zucchini pie

July 23, 2010 at 7:40 am 2 comments

There’s really no better way to enjoy good food than to enjoy it with your family. But before I get into that, I feel a need to explain my long absence. A dentist decided that it was necessary to forcibly remove my wisdom teeth from my face. Since I was on pretty much a mashed potato and applesauce diet for a week or so, I got out of the habit of cooking. I got back into it on my recent trip to the beach (!!!) with my family. And that, my friends, is where our story begins.

With zucchini pie. Don’t squirm, it’s easy. I’m going to share with you my new favorite pie dough recipe, complete with link to anyone-can-do-it directions and step-by-step photos, provided by one of my favorite bloggers, Joy the Baker. However, if dumping flour and butter on your counter and attacking it with a rolling pin seems like more mess and stress (which I’ve dubbed Thing 1 and Thing 2, in my kitchen) than you’re up for, I’m confident this pie would still be delicious with store-bought pie dough, or whichever dough recipe is your go-to favorite.

If you’re not growing zucchini in your garden (and obviously I’m not either – my garden is pine straw with some bird-seed-spawned bushes and a huge strand of caution tape stretched around it) check out the farmer’s market or grocery, because they are in a literal abundance right now.

I’d recommend sharing this pie with family, like I did, because it will be a hit for sure. I got three separate recipe requests and one very pleased 2-year-old. Can we go back to the beach now, please?

Zucchini Pie

Adapted from Smitten Kitchen and Joy the Baker.

My biggest adaptations on this recipe were to use a different crust, double the ricotta, and call it a pie. It’s actually a gallette. But I’m not that sophisticated. It’s a free-form pie to me 🙂

Serves 6-8

  • 1 large or 2 small zucchinis, sliced into thin rounds
  • 1 tablespoon plus 1 teaspoon olive oil
  • 1 garlic clove, minced
  • 1 cup ricotta cheese
  • 1/2 cup grated parmesan cheese
  • 1/4 cup shredded mozzarella cheese
  • 1 tablespoon chopped basil leaves
  • 1 egg yolk
  • 1 teaspoon water
  • 1 crust worth of prepared pie dough (see recipe below, or use store-bought)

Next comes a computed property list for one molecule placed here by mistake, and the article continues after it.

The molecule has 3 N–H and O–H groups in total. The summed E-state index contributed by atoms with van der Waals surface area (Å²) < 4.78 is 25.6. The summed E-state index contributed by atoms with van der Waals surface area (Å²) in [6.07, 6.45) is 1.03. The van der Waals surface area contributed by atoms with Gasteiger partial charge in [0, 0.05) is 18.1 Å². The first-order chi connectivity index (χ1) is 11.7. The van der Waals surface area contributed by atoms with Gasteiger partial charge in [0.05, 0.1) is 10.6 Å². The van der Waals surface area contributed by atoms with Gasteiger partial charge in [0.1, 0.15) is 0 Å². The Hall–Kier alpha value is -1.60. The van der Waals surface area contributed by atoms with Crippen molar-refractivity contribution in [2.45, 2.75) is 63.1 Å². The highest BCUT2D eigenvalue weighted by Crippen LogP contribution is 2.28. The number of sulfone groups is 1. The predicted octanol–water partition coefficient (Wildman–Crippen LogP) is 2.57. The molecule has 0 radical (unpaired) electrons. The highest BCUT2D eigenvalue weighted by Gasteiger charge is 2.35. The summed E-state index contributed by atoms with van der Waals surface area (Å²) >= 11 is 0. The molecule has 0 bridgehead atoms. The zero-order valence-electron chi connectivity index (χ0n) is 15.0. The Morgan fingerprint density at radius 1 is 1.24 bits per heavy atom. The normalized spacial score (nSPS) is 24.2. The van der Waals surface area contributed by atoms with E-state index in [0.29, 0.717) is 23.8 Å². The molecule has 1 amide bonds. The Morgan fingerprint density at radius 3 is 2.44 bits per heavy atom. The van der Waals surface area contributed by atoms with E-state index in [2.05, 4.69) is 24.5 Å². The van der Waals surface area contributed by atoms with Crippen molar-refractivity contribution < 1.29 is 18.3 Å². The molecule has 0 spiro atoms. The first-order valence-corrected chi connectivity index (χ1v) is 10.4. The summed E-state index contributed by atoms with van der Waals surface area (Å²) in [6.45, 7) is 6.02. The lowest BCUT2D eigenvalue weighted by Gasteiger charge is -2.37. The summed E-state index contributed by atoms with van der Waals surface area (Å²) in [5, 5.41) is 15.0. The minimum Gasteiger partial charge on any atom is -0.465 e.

Spread the zucchini slices out on paper towels. Sprinkle with salt and let drain for 30 minutes. Gently blot the tops of the zucchini with paper towels to dry. In a small bowl, whisk the olive oil and garlic together; set aside. In a separate bowl, mix the ricotta, parmesan, mozzarella, and a teaspoon of the garlic olive oil together, and season with salt and pepper as desired.

Preheat the oven to 400F. On a floured work surface, roll out your pie dough into a roughly 12″ circle. Transfer to a baking sheet lined with parchment paper. Spread the ricotta mixture evenly over the pie dough, leaving a 2″ border. Arrange the zucchini on top, in overlapping concentric circles, starting at the outside edge and working in toward the middle. Drizzle the remaining tablespoon of the garlic olive oil evenly over the zucchini. Fold the pie dough border over the filling, pleating the edges to make it fit. The center will be open. Whisk together the egg yolk and water and brush the crust with the egg yolk glaze.

Bake the pie until the cheese is puffed, the zucchini is slightly wilted, and the crust is golden brown, 30-40 minutes. Remove from the oven, sprinkle with basil, and let stand 5 minutes before transferring to a serving plate.

Buttermilk Pie Crust

For thoroughly helpful step-by-step instructions with photos, visit Joy the Baker.

  • 2 sticks (8 oz) cold, unsalted butter
  • 2  1/2 (12 oz) cups all-purpose flour
  • 1 tablespoon sugar
  • 1 teaspoon salt
  • 1/2 cup (5-6 oz) buttermilk

Cut the chilled butter into 1/2 inch cubes and place in the freezer to chill for 15 minutes. Measure out the buttermilk and store in the refrigerator to keep it cold.

Sift together the flour, sugar and salt in a large bowl. TAke the cold butter from the freezer and toss it with the flour mixture, until coated. Dump the butter cubes and flour mixture onto a work surface. With a rolling pin, roll the mixture, flattening the butter cubes with the flour into long, thin, floured butter sheets. Work quickly to ensure that the butter stays cold.

Place the flour and flattened butter back in the large bowl and chill for 10 minutes. When the butter is cold again, remove the bowl from the refrigerator, make a small well in the center of th emixture. Add the cold buttermilk to the bowl all at once. Bring the dought together with your hands, making sure that all of the flour is moistened by the milk (add another tablespoon or so of buttermilk if all of your flour isn’t moistened). The dough will be shaggy. Form the dough into two mounds (they will be rough and hard to shape together, but will come together in the refrigerator).

Wrap the dough in wax paper or plastic wrap and chill the dough for at least an hour in the refrigerator. At this point, the dough will keep in the fridge for up to three days, or in the freezer for up to three weeks.

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Entry filed under: Guinea-pigged. Tags: , , , , .

leftover french fry frittata sweet corn cupcakes with browned butter frosting

2 Comments Add your own

  • 1. Win  |  July 23, 2010 at 8:20 am

    wahoo!!! not sure I can make it as great as you did, but I’ll try!!!

    Reply
  • 2. annette  |  July 25, 2010 at 9:43 am

    so tasty. 🙂 and so nice to see a new post!

    Reply

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